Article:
I was talking to a client recently and she mentioned that she has been meaning to set up a Pinterest account. It got me thinking about everything that I’ve learned since I set up my Pinterest account 2 years ago, and I realized that I’ve never devoted an entire post about Pinterest before. So today I’m gonna fix that!
A little background: I set up my Pinterest account in January of 2011 (See?) I discovered it through reading blogs (of course) and had to find someone with an account to invite me, because for a long time you couldn’t just sign up. I was addicted from the start and tried to convince all my roommates and friends in college that this was the coolest thing ever, with little success. At first I mostly used it for wedding inspiration (and you know- pretty stuff) and it evolved a lot as I got more into blogging and design.
Here’s where it gets a little crazy- at the end of September I had about 650 Pinterest followers. Today I have 2,480- almost 4 times that in just 4 months. How did this happen? To be honest, I’m not totally sure. I know that the majority of those new followers follow one of two boards (#1 and #2 on my most popular board list below.) I think part of it is that in December a post that I published in September really started to pick up steam, so my guess is that some people found me that way. For all I know, someone linked to my account or one of those boards, but I haven’t discovered who did if that’s the case.
Regardless of how this happened, these are the things that I’ve learned and that I wish I knew when I started pinning. These are the things that I have put into practice that I really feel have helped me get the most out of my Pinterest account.
Look at it as an organizational tool. It’s easy when you get on Pinterest to go nuts repinning every pretty picture you see. But try to keep in mind that you should only repin something if you want to save it for later. Bonus points if the value isn’t just in the pin itself but rather to the link attached to it.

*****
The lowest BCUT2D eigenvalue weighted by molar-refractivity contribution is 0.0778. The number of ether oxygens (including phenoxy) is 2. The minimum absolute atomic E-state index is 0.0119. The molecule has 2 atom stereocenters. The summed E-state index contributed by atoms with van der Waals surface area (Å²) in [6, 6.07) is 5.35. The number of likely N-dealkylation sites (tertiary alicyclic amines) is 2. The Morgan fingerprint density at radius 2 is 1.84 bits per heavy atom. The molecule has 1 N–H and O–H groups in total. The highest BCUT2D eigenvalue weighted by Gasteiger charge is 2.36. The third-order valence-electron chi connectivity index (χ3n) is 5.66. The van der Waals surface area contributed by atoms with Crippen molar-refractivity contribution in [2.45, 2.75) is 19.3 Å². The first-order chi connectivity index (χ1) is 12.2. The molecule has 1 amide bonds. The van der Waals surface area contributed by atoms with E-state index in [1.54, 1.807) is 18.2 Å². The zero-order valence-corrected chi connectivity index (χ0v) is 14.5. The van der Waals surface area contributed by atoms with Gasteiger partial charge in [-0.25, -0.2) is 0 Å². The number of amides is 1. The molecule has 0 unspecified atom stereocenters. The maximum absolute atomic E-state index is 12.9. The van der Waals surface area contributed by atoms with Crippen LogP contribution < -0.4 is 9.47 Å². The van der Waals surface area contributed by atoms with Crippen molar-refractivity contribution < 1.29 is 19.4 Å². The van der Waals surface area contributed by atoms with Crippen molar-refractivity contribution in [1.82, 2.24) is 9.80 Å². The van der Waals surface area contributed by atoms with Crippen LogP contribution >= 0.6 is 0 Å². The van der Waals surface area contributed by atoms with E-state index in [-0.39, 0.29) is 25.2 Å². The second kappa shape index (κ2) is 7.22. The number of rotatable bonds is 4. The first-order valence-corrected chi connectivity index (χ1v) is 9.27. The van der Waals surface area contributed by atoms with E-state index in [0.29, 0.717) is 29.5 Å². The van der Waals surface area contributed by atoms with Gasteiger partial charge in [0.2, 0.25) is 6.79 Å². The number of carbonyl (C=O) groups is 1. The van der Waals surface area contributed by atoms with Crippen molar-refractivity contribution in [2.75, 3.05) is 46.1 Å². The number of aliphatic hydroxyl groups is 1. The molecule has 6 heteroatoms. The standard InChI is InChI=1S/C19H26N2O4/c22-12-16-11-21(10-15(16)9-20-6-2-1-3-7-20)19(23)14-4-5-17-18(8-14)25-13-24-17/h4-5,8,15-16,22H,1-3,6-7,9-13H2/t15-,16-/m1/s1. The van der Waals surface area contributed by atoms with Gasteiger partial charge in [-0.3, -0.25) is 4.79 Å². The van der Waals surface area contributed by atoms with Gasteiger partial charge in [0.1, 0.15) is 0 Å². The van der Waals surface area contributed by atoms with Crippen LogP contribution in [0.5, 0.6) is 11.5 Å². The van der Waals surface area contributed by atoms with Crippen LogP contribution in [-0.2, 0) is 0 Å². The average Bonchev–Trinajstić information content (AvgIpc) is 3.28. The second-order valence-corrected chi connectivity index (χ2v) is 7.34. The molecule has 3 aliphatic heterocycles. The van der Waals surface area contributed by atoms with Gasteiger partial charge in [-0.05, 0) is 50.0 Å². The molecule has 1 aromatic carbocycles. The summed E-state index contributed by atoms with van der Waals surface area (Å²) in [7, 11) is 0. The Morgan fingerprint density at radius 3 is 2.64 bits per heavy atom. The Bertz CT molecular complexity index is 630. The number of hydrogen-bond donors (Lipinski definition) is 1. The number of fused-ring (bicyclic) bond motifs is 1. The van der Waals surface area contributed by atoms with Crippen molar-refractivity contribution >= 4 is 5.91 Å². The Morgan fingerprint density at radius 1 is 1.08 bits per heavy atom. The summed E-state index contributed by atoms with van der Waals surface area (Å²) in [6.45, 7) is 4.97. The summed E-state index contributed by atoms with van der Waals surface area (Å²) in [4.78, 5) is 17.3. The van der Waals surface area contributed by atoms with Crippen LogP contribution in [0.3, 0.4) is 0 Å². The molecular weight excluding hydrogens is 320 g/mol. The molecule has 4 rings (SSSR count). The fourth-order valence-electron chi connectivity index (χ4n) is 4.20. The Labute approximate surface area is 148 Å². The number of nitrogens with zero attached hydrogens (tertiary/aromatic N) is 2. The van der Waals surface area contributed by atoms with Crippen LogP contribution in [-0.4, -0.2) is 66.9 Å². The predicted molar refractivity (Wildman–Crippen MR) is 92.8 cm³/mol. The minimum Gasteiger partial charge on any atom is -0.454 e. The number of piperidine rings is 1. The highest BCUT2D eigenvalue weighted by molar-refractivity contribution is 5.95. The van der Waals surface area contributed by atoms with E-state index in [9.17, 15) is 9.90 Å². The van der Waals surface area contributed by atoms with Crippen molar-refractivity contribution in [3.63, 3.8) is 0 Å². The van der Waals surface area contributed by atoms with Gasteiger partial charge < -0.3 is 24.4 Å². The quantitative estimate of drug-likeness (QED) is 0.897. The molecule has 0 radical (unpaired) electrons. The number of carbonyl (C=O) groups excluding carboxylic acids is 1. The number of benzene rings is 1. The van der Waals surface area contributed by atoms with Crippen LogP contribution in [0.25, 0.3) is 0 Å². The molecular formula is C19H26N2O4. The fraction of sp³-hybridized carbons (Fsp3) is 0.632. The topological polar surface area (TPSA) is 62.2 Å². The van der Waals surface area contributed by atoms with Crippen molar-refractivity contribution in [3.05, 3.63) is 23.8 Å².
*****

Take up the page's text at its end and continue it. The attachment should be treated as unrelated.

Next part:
Focus on content. I go to Pinterest for two reasons: to learn and to be inspired. Pinterest is a great place to organize tutorials. And if you’re trying to collect inspiration for something, there’s no better place to be. Keep these things in mind when you’re pinning. The pin itself doesn’t have to do one of these things as long as it’s clear to people who see it that it’s linking to something of value.
Be link conscious. Trust me. I know how much of a pain in the butt this is. But it’s worth taking the time to check to make sure that the image links to the correct source. How helpful can something be if it doesn’t actually take you to the right place?
Quality over quantity. If you’re taking the time to check links, this will happen naturally- I promise. Try to be thoughtful about what you’re pinning.
Be the original source. Sure, Pinterest is there so that you can repin stuff. But make sure that you’re adding your own finds to the mix. It makes your account more original and has the added bonus of making it more likely for the blogger you’re pinning from noticing that you visited their site!